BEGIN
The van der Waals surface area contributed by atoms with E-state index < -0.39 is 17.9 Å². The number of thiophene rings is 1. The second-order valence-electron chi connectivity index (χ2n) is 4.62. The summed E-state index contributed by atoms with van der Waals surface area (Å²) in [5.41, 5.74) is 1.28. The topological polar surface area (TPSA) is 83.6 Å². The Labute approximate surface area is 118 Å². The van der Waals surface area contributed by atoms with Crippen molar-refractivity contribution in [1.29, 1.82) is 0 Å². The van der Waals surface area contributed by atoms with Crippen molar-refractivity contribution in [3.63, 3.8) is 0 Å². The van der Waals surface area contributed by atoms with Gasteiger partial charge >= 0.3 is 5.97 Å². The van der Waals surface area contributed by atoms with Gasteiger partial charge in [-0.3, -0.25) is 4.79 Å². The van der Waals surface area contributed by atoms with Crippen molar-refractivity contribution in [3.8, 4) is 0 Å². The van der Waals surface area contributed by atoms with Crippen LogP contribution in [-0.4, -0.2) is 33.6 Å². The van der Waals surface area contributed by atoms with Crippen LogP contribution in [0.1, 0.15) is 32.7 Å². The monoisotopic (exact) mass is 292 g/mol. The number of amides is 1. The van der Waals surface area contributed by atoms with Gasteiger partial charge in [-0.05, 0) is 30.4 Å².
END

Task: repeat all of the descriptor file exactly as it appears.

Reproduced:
The van der Waals surface area contributed by atoms with E-state index < -0.39 is 17.9 Å². The number of thiophene rings is 1. The second-order valence-electron chi connectivity index (χ2n) is 4.62. The summed E-state index contributed by atoms with van der Waals surface area (Å²) in [5.41, 5.74) is 1.28. The topological polar surface area (TPSA) is 83.6 Å². The Labute approximate surface area is 118 Å². The van der Waals surface area contributed by atoms with Crippen molar-refractivity contribution in [1.29, 1.82) is 0 Å². The van der Waals surface area contributed by atoms with Crippen molar-refractivity contribution in [3.63, 3.8) is 0 Å². The van der Waals surface area contributed by atoms with Gasteiger partial charge >= 0.3 is 5.97 Å². The van der Waals surface area contributed by atoms with Gasteiger partial charge in [-0.3, -0.25) is 4.79 Å². The van der Waals surface area contributed by atoms with Crippen molar-refractivity contribution in [3.8, 4) is 0 Å². The van der Waals surface area contributed by atoms with Crippen LogP contribution in [-0.4, -0.2) is 33.6 Å². The van der Waals surface area contributed by atoms with Crippen LogP contribution in [0.1, 0.15) is 32.7 Å². The monoisotopic (exact) mass is 292 g/mol. The number of amides is 1. The van der Waals surface area contributed by atoms with Gasteiger partial charge in [-0.05, 0) is 30.4 Å².